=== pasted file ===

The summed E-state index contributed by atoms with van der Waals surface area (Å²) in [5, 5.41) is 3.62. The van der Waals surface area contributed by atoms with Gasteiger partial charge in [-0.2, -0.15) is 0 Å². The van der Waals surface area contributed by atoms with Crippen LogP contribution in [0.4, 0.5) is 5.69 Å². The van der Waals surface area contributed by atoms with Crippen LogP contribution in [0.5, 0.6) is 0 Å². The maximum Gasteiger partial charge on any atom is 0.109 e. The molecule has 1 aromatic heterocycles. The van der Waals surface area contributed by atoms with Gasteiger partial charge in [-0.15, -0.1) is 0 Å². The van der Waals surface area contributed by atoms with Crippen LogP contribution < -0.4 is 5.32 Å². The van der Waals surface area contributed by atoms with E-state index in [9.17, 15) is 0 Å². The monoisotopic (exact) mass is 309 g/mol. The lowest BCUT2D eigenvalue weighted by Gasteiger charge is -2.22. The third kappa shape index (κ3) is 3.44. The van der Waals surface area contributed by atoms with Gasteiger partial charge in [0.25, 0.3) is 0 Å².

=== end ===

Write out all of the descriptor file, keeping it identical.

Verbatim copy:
The summed E-state index contributed by atoms with van der Waals surface area (Å²) in [5, 5.41) is 3.62. The van der Waals surface area contributed by atoms with Gasteiger partial charge in [-0.2, -0.15) is 0 Å². The van der Waals surface area contributed by atoms with Crippen LogP contribution in [0.4, 0.5) is 5.69 Å². The van der Waals surface area contributed by atoms with Crippen LogP contribution in [0.5, 0.6) is 0 Å². The maximum Gasteiger partial charge on any atom is 0.109 e. The molecule has 1 aromatic heterocycles. The van der Waals surface area contributed by atoms with Gasteiger partial charge in [-0.15, -0.1) is 0 Å². The van der Waals surface area contributed by atoms with Crippen LogP contribution < -0.4 is 5.32 Å². The van der Waals surface area contributed by atoms with E-state index in [9.17, 15) is 0 Å². The monoisotopic (exact) mass is 309 g/mol. The lowest BCUT2D eigenvalue weighted by Gasteiger charge is -2.22. The third kappa shape index (κ3) is 3.44. The van der Waals surface area contributed by atoms with Gasteiger partial charge in [0.25, 0.3) is 0 Å².